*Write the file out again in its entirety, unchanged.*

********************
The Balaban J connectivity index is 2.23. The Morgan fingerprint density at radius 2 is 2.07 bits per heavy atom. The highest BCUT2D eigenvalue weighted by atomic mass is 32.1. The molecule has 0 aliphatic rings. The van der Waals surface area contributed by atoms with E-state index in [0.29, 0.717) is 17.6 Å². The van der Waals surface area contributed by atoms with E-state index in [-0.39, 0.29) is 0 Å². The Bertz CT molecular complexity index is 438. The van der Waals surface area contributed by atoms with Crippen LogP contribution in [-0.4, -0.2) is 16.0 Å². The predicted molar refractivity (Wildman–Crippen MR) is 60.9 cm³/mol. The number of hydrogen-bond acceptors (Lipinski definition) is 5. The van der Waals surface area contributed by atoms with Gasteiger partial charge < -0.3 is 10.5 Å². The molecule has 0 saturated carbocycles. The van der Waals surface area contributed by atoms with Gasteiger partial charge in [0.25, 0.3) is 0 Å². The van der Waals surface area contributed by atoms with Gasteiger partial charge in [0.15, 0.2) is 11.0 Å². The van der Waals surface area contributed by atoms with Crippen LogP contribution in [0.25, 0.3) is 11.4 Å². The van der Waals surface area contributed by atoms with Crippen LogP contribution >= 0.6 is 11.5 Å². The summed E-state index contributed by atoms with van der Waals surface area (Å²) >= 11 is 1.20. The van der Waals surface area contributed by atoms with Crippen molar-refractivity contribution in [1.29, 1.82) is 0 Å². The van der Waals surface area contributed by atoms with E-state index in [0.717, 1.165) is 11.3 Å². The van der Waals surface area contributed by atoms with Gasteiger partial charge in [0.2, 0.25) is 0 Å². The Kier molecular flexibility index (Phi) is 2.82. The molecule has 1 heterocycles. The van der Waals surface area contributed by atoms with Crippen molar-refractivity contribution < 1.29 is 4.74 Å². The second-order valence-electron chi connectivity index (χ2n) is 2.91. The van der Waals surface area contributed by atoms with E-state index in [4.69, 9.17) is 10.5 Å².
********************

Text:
The Balaban J connectivity index is 2.23. The Morgan fingerprint density at radius 2 is 2.07 bits per heavy atom. The highest BCUT2D eigenvalue weighted by atomic mass is 32.1. The molecule has 0 aliphatic rings. The van der Waals surface area contributed by atoms with E-state index in [0.29, 0.717) is 17.6 Å². The van der Waals surface area contributed by atoms with E-state index in [-0.39, 0.29) is 0 Å². The Bertz CT molecular complexity index is 438. The van der Waals surface area contributed by atoms with Crippen LogP contribution in [-0.4, -0.2) is 16.0 Å². The predicted molar refractivity (Wildman–Crippen MR) is 60.9 cm³/mol. The number of hydrogen-bond acceptors (Lipinski definition) is 5. The van der Waals surface area contributed by atoms with Gasteiger partial charge < -0.3 is 10.5 Å². The molecule has 0 saturated carbocycles. The van der Waals surface area contributed by atoms with Gasteiger partial charge in [0.25, 0.3) is 0 Å². The van der Waals surface area contributed by atoms with Gasteiger partial charge in [0.15, 0.2) is 11.0 Å². The van der Waals surface area contributed by atoms with Crippen LogP contribution in [0.25, 0.3) is 11.4 Å². The van der Waals surface area contributed by atoms with Crippen LogP contribution >= 0.6 is 11.5 Å². The summed E-state index contributed by atoms with van der Waals surface area (Å²) >= 11 is 1.20. The van der Waals surface area contributed by atoms with Crippen molar-refractivity contribution in [1.29, 1.82) is 0 Å². The van der Waals surface area contributed by atoms with E-state index in [0.717, 1.165) is 11.3 Å². The van der Waals surface area contributed by atoms with Gasteiger partial charge in [0.2, 0.25) is 0 Å². The Kier molecular flexibility index (Phi) is 2.82. The molecule has 1 heterocycles. The van der Waals surface area contributed by atoms with Crippen molar-refractivity contribution < 1.29 is 4.74 Å². The second-order valence-electron chi connectivity index (χ2n) is 2.91. The van der Waals surface area contributed by atoms with E-state index in [4.69, 9.17) is 10.5 Å².